Tuesday, January 31, 2017

My Take: Resistance is Futile

The situation that developed in Washington, DC, last evening with the firing of the acting Attorney General and replacing her with another person in the span of about 15 minutes demonstrated everything that I was afraid of with the new administration. This is not a taping of the reality TV show The Apprentice, this is government in a dangerous and complex world.

Signing the Travel Ban Executive Order
Briefly, the situation that transpired was documented in a NY Times article titled, Trump Fires Acting Attorney General Who Defied Him. From my uninformed vantage point, the problem centered on the fact that the administration did not vet the Immigration Executive order through the Department of Justice before issuing it. 

The drama could have been avoided had the Attorney General been given the opportunity to comment on the legality of the immigration ban and they could have been asked whether she could have support it. The drama would not have played out in the news and the acting Attorney General could have provided her reservations and then quietly resigned rather have the splashy after-dark drama occur which further obfuscates what the administration is trying to accomplish.

Travel Ban Airport Demonstrations
The type of theatrics which are documented in the Times article are an unnecessary sideshow and undermine confidence in the administration to work collaboratively and to be inclusive of those who possess an alternative opinion.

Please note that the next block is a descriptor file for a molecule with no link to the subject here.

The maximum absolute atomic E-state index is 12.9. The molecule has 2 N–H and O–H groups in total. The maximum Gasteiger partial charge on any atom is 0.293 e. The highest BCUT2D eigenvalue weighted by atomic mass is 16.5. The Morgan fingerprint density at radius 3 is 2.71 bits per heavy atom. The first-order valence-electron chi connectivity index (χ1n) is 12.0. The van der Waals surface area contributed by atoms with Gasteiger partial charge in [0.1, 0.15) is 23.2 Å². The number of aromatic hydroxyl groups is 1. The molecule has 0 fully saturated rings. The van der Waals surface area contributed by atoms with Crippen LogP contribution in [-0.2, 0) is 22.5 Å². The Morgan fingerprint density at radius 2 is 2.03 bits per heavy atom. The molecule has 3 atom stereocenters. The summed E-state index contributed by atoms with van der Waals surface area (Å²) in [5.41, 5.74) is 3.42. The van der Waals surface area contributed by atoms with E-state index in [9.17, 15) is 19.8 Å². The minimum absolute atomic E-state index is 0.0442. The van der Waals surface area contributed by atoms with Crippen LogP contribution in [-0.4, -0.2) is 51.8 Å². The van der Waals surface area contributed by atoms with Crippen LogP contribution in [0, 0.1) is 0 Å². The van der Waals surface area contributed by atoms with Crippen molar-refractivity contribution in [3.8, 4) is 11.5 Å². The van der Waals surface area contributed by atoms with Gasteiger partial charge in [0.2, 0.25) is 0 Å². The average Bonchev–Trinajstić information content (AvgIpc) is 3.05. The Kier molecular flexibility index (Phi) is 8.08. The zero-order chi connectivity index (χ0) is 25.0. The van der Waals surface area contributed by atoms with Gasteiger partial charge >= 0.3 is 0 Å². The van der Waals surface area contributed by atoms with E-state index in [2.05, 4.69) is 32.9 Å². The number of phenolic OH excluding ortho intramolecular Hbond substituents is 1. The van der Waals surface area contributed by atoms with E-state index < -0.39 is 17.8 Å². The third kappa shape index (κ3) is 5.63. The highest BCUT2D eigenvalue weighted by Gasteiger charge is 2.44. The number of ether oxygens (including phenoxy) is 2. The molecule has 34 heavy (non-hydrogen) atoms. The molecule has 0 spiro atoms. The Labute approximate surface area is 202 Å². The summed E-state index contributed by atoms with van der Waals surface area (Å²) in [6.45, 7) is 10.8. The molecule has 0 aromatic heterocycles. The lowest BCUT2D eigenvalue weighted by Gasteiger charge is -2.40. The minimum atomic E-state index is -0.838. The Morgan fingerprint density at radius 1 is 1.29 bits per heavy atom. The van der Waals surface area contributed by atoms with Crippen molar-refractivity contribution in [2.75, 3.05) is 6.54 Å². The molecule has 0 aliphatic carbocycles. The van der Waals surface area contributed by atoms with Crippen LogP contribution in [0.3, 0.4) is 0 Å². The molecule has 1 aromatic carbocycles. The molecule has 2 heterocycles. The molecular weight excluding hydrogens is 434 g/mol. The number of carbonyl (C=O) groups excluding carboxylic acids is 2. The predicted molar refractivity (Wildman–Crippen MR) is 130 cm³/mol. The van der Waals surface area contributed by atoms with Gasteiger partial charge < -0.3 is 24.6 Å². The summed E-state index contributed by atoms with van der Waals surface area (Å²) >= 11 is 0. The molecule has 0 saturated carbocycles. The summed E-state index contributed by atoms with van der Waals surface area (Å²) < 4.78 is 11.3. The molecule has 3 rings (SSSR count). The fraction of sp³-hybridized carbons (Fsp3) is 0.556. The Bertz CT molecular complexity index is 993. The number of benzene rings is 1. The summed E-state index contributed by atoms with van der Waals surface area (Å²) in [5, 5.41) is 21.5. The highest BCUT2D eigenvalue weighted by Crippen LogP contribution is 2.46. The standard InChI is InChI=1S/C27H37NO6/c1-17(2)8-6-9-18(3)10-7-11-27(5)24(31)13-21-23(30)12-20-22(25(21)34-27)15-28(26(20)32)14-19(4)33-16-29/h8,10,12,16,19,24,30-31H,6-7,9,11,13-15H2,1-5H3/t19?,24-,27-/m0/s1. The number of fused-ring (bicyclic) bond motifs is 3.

This Executive Order has become one of the most contentious of the new administration partly because of the shock effect. Homeland Security was unable to prepare for implementation and it was unevenly enforced. Vetting the Order might have enabled it to be handled evenly and reduced the confusion associated with its implementation.

My Take: Regardless of the opinion of the legal experts, the Travel Ban Executive Order was going to be signed. The administration could have done a much better job, however, of ensuring they were aware of the potential backlash and human toll its promulgation was going to cause.

-- Bob Doan, Elkridge, MD

Monday, January 30, 2017

Monday Musings - January 30, 2017

1. Wow, the first month of 2017 is almost over.

2. Orioles pitchers and catchers report in 14 days. Baseball is coming!

3. Orioles Opening Day is 63 days away!

Squirrel at the Feeder
4. We bought 25 pounds of raw peanuts for the birds over the weekend. The cashier at the feed store asked if it was for squirrels or birds. I responded Blue Jays, but the squirrels get a lot of them as well. 

5. I wish it would get warm enough to get out for some golf. 

6. There is a lot of confusion in the U.S. right now about the direction of our government.

7. The first week of the new President's administration had seen some campaign promises fulfilled.


8. Amid protests and confusion, Trump defends executive order: ‘This is not a Muslim ban’ - Washington Post

9. What is an executive order? And how do President Trump's stack up? - Washington Post

10. Tulip: The heaviest mortar in the world - Russia and India Report